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J. H. Coffey, M.D.; I. Dravin, M.D.; W. C. Dine, M.D.
JAMA. 1951;147(10):949-950. doi:10.1001/jama.1951.73670270001013.
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The following case report is believed to be the first report of a case of swineherd's disease (aseptic meningitis) due to Leptospira pomona occurring in this area. There was an outbreak of swineherd's disease due to Lept. pomona recently in Alabama. We communicated with Dr. Morris Schaeffer, medical officer in charge of the Virus and Rickettsia Section, Communicable Disease Center, Montgomery, Ala, for further information on this disease. Dr. Schaeffer sent us the following excellent discussion of this subject:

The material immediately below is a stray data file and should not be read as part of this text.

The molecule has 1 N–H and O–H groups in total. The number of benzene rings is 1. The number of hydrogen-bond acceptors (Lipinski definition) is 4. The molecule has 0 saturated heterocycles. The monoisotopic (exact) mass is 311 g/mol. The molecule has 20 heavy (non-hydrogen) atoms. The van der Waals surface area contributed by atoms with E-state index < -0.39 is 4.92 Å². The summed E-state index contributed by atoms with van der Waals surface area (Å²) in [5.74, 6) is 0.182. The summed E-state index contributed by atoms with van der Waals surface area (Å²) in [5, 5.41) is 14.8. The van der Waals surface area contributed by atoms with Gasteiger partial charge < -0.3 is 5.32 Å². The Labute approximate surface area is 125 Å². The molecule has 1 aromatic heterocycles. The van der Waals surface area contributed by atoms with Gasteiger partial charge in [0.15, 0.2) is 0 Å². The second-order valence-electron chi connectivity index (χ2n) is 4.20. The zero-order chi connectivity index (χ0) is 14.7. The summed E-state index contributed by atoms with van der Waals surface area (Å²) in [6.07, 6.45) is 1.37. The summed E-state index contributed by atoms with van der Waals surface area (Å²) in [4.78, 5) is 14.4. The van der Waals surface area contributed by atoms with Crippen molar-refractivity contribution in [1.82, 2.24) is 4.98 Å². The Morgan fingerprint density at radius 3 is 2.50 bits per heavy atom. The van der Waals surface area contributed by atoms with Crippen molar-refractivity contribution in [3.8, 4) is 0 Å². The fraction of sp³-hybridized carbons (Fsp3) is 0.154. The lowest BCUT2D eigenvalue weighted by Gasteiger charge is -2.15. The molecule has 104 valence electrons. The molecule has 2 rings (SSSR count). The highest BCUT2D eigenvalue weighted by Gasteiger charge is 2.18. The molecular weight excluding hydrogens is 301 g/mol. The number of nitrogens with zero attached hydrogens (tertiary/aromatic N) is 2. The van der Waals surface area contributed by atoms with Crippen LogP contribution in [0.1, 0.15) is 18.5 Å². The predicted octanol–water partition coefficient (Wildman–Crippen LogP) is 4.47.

In this country we have been accustomed to thinking of leptospirosis only in the form of Weil's disease, producing severe liver damage with jaundice and causing a high mortality rate. The causative agent of this disease entity is usually ascribed to Lept. icterohaemorrhagiae, but it has been recognized for some time that another leptospiral agent, designated as Lept. canicola, which usually affects dogs, can also affect man and produce a milder


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